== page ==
And then I wake up on the wrong side of the bed. Oh seriously. Nothing works. Nothing flows. Nothing makes me feel good. Everything makes me feel annoyed. If I'm around family or close friends they get the brunt of it, if I'm alone I stew in silence and listen to the nasty remarks my angry mind makes about everything. I'm annoyed by the sound the heater makes. I'm annoyed at how dull florescent lights are. I'm annoyed by stupid conversation, by earrings sticking together when I'm trying to get out the door, by all the stuff falling off the counter onto the bathroom floor when my bag knocks it, the chair falling over when I try to take my jacket off of it... It's all off! YEOW!
Gift. Gift. I remind myself that there is a gift in this somewhere. What! Where? Why! HELP! What about the voice? I have NO access to that voice when I'm buried under foulness. And when I wake up on the wrong side of the bed, always caused by something specific which after a while I can usually detect (although the while varies from a few hours to days or sometimes weeks), I tend to be quieter, more introverted, more of an observer. This sentiment led me to the outdoors store during a break, where I communed with the fish in their giant tank. What serenity to watch them move and flow, and more than that, I think I was identifying with them - or at least imagining myself in there with them. The first time I felt any peace all day was when I stared eye to eye with a big carp, watching him float in front of me looking almost like he wanted to tell me something through his big fish lips, and I thought, "all I want to do in the whole world is stand here and stare at you".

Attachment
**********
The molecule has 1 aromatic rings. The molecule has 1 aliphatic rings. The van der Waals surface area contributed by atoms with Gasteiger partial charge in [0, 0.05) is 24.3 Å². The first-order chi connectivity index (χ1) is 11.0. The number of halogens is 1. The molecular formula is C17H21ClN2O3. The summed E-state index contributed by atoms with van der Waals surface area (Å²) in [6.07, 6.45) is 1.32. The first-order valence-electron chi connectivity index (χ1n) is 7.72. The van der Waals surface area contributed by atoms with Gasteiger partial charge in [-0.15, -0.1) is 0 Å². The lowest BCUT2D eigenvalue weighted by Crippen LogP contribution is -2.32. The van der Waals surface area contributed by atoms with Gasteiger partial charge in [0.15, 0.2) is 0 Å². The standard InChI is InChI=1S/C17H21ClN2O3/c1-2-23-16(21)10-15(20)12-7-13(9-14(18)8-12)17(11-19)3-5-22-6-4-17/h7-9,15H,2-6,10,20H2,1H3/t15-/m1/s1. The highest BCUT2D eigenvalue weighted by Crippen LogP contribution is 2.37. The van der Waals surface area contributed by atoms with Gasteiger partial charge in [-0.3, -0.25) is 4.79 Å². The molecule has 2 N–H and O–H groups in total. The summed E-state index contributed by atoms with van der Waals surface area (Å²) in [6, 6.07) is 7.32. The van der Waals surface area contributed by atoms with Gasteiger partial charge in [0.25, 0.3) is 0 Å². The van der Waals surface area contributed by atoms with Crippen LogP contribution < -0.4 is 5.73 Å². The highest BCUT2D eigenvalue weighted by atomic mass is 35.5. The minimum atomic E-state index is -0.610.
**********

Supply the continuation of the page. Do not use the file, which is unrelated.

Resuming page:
Afterwards things got better. Not perfect, I still was fumbling around with my coat, dropping things, bag catching on the doorknob, but that moment of peace I took to indulge in quietness (with the fish) stayed with me and changed my vibe.
Ultimately in these moments I realize that I lack compassion for myself. It would suit me much better to treat myself like I would treat a crying child, be comforting and give myself space and peace, rather than get mad at myself for feeling annoyed or off in the first place, which of course makes things all the more foul and intense. This leads to the next question/lesson I'm pondering: how do you give more compassion to yourself?
LAB Light: The Modern, Restaurant at MOMA, NYC